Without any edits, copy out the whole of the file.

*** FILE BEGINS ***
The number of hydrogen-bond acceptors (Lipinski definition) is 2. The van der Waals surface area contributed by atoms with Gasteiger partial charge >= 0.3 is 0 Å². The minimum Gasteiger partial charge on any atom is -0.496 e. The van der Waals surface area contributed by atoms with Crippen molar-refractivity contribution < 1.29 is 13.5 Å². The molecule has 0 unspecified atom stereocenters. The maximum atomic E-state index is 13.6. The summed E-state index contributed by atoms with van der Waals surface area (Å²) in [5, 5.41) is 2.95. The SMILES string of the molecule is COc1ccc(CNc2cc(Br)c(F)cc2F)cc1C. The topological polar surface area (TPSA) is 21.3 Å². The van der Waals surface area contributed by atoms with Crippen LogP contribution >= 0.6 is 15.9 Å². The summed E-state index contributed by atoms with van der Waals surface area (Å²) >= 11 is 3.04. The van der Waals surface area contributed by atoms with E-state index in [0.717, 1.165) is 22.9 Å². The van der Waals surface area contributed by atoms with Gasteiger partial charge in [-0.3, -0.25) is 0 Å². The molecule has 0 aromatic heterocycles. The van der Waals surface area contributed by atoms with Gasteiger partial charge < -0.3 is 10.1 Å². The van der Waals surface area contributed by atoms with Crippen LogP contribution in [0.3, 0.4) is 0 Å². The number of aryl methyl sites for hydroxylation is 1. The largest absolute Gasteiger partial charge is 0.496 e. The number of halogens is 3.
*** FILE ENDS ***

The number of hydrogen-bond acceptors (Lipinski definition) is 2. The van der Waals surface area contributed by atoms with Gasteiger partial charge >= 0.3 is 0 Å². The minimum Gasteiger partial charge on any atom is -0.496 e. The van der Waals surface area contributed by atoms with Crippen molar-refractivity contribution < 1.29 is 13.5 Å². The molecule has 0 unspecified atom stereocenters. The maximum atomic E-state index is 13.6. The summed E-state index contributed by atoms with van der Waals surface area (Å²) in [5, 5.41) is 2.95. The SMILES string of the molecule is COc1ccc(CNc2cc(Br)c(F)cc2F)cc1C. The topological polar surface area (TPSA) is 21.3 Å². The van der Waals surface area contributed by atoms with Crippen LogP contribution >= 0.6 is 15.9 Å². The summed E-state index contributed by atoms with van der Waals surface area (Å²) >= 11 is 3.04. The van der Waals surface area contributed by atoms with E-state index in [0.717, 1.165) is 22.9 Å². The van der Waals surface area contributed by atoms with Gasteiger partial charge in [-0.3, -0.25) is 0 Å². The molecule has 0 aromatic heterocycles. The van der Waals surface area contributed by atoms with Gasteiger partial charge < -0.3 is 10.1 Å². The van der Waals surface area contributed by atoms with Crippen LogP contribution in [0.3, 0.4) is 0 Å². The number of aryl methyl sites for hydroxylation is 1. The largest absolute Gasteiger partial charge is 0.496 e. The number of halogens is 3.